The Indian freedom struggle (1857 – 1947)

The Freedom Struggle In India (1857-1947)

A lot of people were quite eager to come to India in the primeval times. From Central Europe, the Aryans came to settle down in India, then the Persians followed and then the Iranians too came to India. The Mughals also settled permanently in the country, the Mongolian Chengiz Khan also plundered and invaded the country a lot of times. Alexander the Great also wanted to conquer India so came to the country, battled with Porus and then turned back. In a knowledge pursuit, Xuanzang came to India from China, and visited Takshila and Nalanda universities in India. Columbus also wanted to come to India but unfortunately reached the American shores. To trade in barter, goods for exotic spices from India, Vasco da Gama also arrived from Portugal and established a good number of colonies on Indian soil. Last of all the British came to India and ruled the nation for almost two centuries. In 1757 the Battle of Plassey took place and the British gradually gained power in India.

During Lord Dalhousie’s tenure, they established their dominance. Lord Dalhousie had become the Governor General in the year 1848. In the North West regions of India, including the Peshwar, Punjab and the Pathan tribal areas, he occupied many places. Authority and power of the British got established firmly by the year 1856 after which India had to struggle for its freedom from them. The British introduced the zamindari system where landlords of the new classes ruined lives of peasants with ridiculous charges. This led to the Indian Mutiny of 1857. The British administration endangered the Indian society’s traditional foundation. There was disgust, dissatisfaction and discontent prevailing within the country. The Indian Mutiny of 1857 then led to the birth of the Congress and freedom struggle.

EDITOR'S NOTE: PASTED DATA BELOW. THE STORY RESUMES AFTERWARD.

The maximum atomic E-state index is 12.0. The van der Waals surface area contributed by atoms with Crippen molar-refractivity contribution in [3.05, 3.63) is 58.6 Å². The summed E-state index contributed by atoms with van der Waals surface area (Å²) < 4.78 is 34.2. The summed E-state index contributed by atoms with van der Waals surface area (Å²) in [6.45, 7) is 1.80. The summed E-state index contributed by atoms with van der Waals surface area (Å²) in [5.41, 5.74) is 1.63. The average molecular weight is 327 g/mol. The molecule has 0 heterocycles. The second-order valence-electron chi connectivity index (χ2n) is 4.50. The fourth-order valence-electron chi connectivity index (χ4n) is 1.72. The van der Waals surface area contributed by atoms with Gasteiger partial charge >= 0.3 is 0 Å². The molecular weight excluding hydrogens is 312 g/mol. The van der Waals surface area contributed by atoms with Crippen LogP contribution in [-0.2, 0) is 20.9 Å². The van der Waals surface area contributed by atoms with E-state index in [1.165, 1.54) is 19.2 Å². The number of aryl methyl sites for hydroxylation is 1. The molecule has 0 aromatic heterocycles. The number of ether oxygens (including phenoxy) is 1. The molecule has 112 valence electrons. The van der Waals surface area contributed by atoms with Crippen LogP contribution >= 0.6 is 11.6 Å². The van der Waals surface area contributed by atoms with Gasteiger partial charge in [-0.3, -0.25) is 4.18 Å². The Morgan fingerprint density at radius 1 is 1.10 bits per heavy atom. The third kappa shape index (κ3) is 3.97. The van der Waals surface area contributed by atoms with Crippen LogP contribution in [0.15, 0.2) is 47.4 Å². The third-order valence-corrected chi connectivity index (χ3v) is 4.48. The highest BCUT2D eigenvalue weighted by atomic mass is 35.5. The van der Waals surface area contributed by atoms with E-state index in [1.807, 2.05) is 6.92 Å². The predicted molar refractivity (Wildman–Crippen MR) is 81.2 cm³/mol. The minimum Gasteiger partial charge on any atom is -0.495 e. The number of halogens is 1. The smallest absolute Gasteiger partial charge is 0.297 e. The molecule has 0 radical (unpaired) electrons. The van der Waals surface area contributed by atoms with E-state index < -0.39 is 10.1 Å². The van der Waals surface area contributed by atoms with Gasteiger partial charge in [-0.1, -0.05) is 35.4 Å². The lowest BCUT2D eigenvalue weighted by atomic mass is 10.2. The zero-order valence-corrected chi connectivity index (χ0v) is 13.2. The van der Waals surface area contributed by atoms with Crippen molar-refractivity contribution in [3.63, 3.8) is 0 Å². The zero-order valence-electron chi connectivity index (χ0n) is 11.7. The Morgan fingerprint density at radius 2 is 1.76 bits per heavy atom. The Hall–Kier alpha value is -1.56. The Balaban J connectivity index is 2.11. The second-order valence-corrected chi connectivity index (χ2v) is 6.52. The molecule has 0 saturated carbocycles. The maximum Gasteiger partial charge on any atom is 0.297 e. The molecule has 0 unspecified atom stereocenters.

Mahatma Gandhi’s Struggle

In the struggle for freedom in India, Mahatma Gandhi, the greatest man ever in Indian history, had played a very important role. His full name was Mohandas Karamchand Gandhi. He was responsible for giving character and shape to the struggle for freedom for which he deserves standing ovation. For the sake of the country, he sacrificed his life. He always lived a very simple life and earned tremendous respect of the Indian people. His role in India’s freedom was pivotal. To gain independence or freedom from the British he used peaceful and non violent methods which continued to remain the foundation till the very end.

Mahatma Gandhi was born in Gujarat at a place called Porbunder on 2nd October 1869. After marriage he went to South Africa to work as a barrister for two decades. He had his very first brush with apartheid in South Africa. Despite possessing a ticket, he was thrown out once from the first class compartment of a train. It was after this incident that he made a decision that he would put in all his effort to eradicate apartheid from the face of this earth.

When he returned to India, he discovered that the British were ruling his own country and they were treating is fellow countrymen in a very harsh and bad way. Mahatma Gandhi was very patient and took his time in growing and developing the techniques to ensure that his actions made the right kind of impact on the freedom struggle, just like the other great leaders in history. He had commendable faith in other religions. With the same kind of belief and faith that he had in the Hindu scriptures, he also listened to the teachings of Christianity. As far as truthfulness and honesty were concerned he was indeed brutal which helped in his future years of his life.

The Non Cooperation Movement

Mahatma Gandhi initiated non cooperation movement which was the first one in a series of non-violent protests in India. It was in the Gandhian era that an official beginning of these protests was made. During this movement, the Indian people were made aware that the British rule could be opposed in an active manner. The non cooperation movement helped in keeping a check on the British rule. Hence foreign goods and educational institutions were boycotted and the Indians did not take up seats nominated to them by the government institutions. The people of India were awakened to a concept of fighting against the British in a non violent way, even after failure of this movement.